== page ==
Some people make their own purfling…maybe I will try it someday, but for now, I buy mine in three-ply strips. The strips are too brittle to bend, so I use a bending iron to make them flexible and to bend them to the correct curvature for the tight corners.

Purfling strips with prepared frot plate

Purfling strips with prepared front plate

 

I try to install the C-bout purfling first, then force the mitered ends of the upper and lower bout purfling against the mitered ends of the c-bout purfling. It takes practice to get good at this: I do not claim to have “arrived”. But it does seem to be getting easier. (I read the other day that someone asked Pablo Casals why, at 93 years of age, he was still practicing the cello for three hours a day. He said, “I think I am seeing some improvement!”) (Good one, Maestro!)

C-bout Purfling installed

C-bout Purfling installed dry

Then I install the rest of the purfling strips: I want the slots to fit snugly, but not so tight that I will struggle to install them once I apply the hide glue.

Purfling installed dry.

All Purfling installed dry. Spliced in some places, but after gluing the splices will be invisible.

Gluing and Trimming the Purfling

I lift each section up out of the slot, one at a time (tilting them, so as to try to leave the mitered ends in their places), and use the palette knife to slip thin hide glue into the slot, then press the purfling back into the slot, all the way down. I use a roller made for installing the rubber trim around window screens to force the purfling all the way home. The glue squeezes its way into the mitered corners, and secured them. The plastic roller is easy to clean afterward with hot water.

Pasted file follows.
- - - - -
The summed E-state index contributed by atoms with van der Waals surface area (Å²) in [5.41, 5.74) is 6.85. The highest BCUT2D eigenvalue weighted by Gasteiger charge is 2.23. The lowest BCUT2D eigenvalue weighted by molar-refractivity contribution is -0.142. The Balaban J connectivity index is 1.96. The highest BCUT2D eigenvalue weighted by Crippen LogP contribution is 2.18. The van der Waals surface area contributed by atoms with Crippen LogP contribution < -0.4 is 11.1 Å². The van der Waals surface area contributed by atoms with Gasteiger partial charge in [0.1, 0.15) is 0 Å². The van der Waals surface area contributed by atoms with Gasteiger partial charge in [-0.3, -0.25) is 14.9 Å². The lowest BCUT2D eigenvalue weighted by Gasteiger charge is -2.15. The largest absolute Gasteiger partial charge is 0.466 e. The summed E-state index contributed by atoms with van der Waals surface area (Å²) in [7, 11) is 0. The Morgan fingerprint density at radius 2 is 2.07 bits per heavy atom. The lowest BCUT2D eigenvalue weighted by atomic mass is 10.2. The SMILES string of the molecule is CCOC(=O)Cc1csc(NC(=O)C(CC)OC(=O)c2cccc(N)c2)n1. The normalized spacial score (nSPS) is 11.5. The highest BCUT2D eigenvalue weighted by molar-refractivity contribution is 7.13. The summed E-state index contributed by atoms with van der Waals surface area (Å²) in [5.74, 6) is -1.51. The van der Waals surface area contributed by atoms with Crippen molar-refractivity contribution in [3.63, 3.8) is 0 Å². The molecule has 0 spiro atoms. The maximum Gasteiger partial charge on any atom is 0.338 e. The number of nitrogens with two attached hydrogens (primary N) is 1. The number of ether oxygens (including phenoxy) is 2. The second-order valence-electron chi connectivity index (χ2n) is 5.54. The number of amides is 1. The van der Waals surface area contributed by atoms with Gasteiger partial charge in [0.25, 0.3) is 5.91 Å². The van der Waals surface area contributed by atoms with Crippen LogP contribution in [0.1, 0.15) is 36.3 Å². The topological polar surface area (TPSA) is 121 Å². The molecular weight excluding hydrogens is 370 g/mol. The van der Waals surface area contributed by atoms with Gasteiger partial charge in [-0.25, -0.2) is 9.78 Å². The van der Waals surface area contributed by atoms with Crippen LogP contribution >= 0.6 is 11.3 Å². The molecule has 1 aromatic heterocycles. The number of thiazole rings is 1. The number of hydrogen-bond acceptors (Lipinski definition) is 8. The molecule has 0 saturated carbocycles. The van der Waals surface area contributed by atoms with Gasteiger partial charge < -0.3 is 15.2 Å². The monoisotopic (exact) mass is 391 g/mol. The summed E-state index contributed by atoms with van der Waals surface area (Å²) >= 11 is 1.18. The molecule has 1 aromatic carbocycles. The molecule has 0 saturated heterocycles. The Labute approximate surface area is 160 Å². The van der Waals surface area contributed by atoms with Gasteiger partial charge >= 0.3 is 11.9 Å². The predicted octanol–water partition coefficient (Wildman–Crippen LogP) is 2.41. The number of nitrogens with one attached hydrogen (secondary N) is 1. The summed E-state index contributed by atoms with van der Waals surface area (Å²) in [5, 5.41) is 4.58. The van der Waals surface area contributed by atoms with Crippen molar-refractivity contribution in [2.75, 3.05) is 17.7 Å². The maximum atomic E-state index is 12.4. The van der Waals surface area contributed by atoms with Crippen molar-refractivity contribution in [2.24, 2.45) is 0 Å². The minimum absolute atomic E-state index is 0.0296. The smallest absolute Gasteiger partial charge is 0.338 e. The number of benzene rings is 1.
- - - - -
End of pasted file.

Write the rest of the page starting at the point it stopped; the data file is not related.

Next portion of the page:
Once the purfling is glued in place, I mark a line around the margin of the plate, using a compass, with the pencil set to about 1.6mm (1/16″ or so), so that I have a guide to follow as I cut the “channel” (trimming the purfling below the surface into which it has been glued.) I want the wood surface and the purfling to make a smooth curve that begins near the edge of the plate, cycles down through the purfling, and sweeps back up to join the curve of the violin plate. I carve the channel with a gouge, then scrape to complete the curves. The faint pencil guide line can be barely seen in this photo.

Trimming the purfling and cutting the channel

Trimming the purfling and cutting the channel.

And there is the finished work, ready for the next step.

Completed Purfling.

All the purfling is trimmed, the channel is cut, and the scraping is complete.

The outer edgework will be completed after I install the neck. I used to wait and install the neck last, but I eventually decided that I prefer to install the neck and fingerboard while the front plate and rib garland are still on the mold, then trim the heel of the neck to be in plane with the back of the rib garland so that the back plate can be installed last. But that is a subject for another post….